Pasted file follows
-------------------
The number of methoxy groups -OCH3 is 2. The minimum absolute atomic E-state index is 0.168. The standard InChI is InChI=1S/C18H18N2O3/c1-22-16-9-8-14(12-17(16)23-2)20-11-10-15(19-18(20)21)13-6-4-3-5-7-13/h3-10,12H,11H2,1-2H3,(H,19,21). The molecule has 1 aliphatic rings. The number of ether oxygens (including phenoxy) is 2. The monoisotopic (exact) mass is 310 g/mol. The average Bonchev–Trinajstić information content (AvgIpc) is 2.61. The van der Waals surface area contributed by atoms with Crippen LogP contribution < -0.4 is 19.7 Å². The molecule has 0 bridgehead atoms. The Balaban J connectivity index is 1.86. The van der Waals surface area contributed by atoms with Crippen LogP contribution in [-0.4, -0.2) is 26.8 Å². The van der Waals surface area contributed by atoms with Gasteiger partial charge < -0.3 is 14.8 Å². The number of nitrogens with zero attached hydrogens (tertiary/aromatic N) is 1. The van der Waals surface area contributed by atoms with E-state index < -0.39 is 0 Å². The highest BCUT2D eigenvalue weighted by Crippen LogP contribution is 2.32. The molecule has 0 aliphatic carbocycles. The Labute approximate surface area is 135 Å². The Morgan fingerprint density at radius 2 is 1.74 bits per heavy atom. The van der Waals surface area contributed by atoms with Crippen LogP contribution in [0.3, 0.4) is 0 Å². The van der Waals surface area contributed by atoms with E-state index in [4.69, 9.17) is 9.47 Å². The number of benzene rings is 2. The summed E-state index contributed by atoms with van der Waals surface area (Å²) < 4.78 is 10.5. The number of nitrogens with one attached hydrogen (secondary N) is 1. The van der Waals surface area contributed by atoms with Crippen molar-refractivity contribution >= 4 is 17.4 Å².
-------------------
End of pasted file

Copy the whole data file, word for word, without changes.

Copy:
The number of methoxy groups -OCH3 is 2. The minimum absolute atomic E-state index is 0.168. The standard InChI is InChI=1S/C18H18N2O3/c1-22-16-9-8-14(12-17(16)23-2)20-11-10-15(19-18(20)21)13-6-4-3-5-7-13/h3-10,12H,11H2,1-2H3,(H,19,21). The molecule has 1 aliphatic rings. The number of ether oxygens (including phenoxy) is 2. The monoisotopic (exact) mass is 310 g/mol. The average Bonchev–Trinajstić information content (AvgIpc) is 2.61. The van der Waals surface area contributed by atoms with Crippen LogP contribution < -0.4 is 19.7 Å². The molecule has 0 bridgehead atoms. The Balaban J connectivity index is 1.86. The van der Waals surface area contributed by atoms with Crippen LogP contribution in [-0.4, -0.2) is 26.8 Å². The van der Waals surface area contributed by atoms with Gasteiger partial charge < -0.3 is 14.8 Å². The number of nitrogens with zero attached hydrogens (tertiary/aromatic N) is 1. The van der Waals surface area contributed by atoms with E-state index < -0.39 is 0 Å². The highest BCUT2D eigenvalue weighted by Crippen LogP contribution is 2.32. The molecule has 0 aliphatic carbocycles. The Labute approximate surface area is 135 Å². The Morgan fingerprint density at radius 2 is 1.74 bits per heavy atom. The van der Waals surface area contributed by atoms with Crippen LogP contribution in [0.3, 0.4) is 0 Å². The van der Waals surface area contributed by atoms with E-state index in [4.69, 9.17) is 9.47 Å². The number of benzene rings is 2. The summed E-state index contributed by atoms with van der Waals surface area (Å²) < 4.78 is 10.5. The number of nitrogens with one attached hydrogen (secondary N) is 1. The van der Waals surface area contributed by atoms with Crippen molar-refractivity contribution >= 4 is 17.4 Å².